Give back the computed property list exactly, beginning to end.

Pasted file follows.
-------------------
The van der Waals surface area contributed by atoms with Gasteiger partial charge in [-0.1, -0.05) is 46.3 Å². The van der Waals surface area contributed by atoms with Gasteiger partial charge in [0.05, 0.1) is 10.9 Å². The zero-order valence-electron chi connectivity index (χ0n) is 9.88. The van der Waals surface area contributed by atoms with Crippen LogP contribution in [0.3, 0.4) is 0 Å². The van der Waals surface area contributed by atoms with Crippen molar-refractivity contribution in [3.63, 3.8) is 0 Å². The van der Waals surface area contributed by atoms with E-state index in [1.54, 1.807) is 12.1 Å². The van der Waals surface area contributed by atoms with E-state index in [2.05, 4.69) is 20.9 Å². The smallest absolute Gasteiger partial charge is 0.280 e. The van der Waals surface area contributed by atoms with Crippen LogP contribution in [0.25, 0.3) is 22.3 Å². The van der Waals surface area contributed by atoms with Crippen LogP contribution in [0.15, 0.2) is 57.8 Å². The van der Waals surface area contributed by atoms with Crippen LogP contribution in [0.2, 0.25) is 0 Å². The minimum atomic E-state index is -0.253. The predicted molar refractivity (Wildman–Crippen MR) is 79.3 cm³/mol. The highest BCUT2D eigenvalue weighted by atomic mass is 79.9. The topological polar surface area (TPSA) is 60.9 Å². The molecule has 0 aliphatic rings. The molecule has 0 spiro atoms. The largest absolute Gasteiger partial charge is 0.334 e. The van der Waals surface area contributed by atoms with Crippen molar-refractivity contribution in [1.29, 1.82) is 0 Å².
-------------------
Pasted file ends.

The van der Waals surface area contributed by atoms with Gasteiger partial charge in [-0.1, -0.05) is 46.3 Å². The van der Waals surface area contributed by atoms with Gasteiger partial charge in [0.05, 0.1) is 10.9 Å². The zero-order valence-electron chi connectivity index (χ0n) is 9.88. The van der Waals surface area contributed by atoms with Crippen LogP contribution in [0.3, 0.4) is 0 Å². The van der Waals surface area contributed by atoms with Crippen molar-refractivity contribution in [3.63, 3.8) is 0 Å². The van der Waals surface area contributed by atoms with E-state index in [1.54, 1.807) is 12.1 Å². The van der Waals surface area contributed by atoms with E-state index in [2.05, 4.69) is 20.9 Å². The smallest absolute Gasteiger partial charge is 0.280 e. The van der Waals surface area contributed by atoms with Crippen LogP contribution in [0.25, 0.3) is 22.3 Å². The van der Waals surface area contributed by atoms with Crippen LogP contribution in [0.15, 0.2) is 57.8 Å². The van der Waals surface area contributed by atoms with Crippen LogP contribution in [0.2, 0.25) is 0 Å². The minimum atomic E-state index is -0.253. The predicted molar refractivity (Wildman–Crippen MR) is 79.3 cm³/mol. The highest BCUT2D eigenvalue weighted by atomic mass is 79.9. The topological polar surface area (TPSA) is 60.9 Å². The molecule has 0 aliphatic rings. The molecule has 0 spiro atoms. The largest absolute Gasteiger partial charge is 0.334 e. The van der Waals surface area contributed by atoms with Crippen molar-refractivity contribution in [1.29, 1.82) is 0 Å².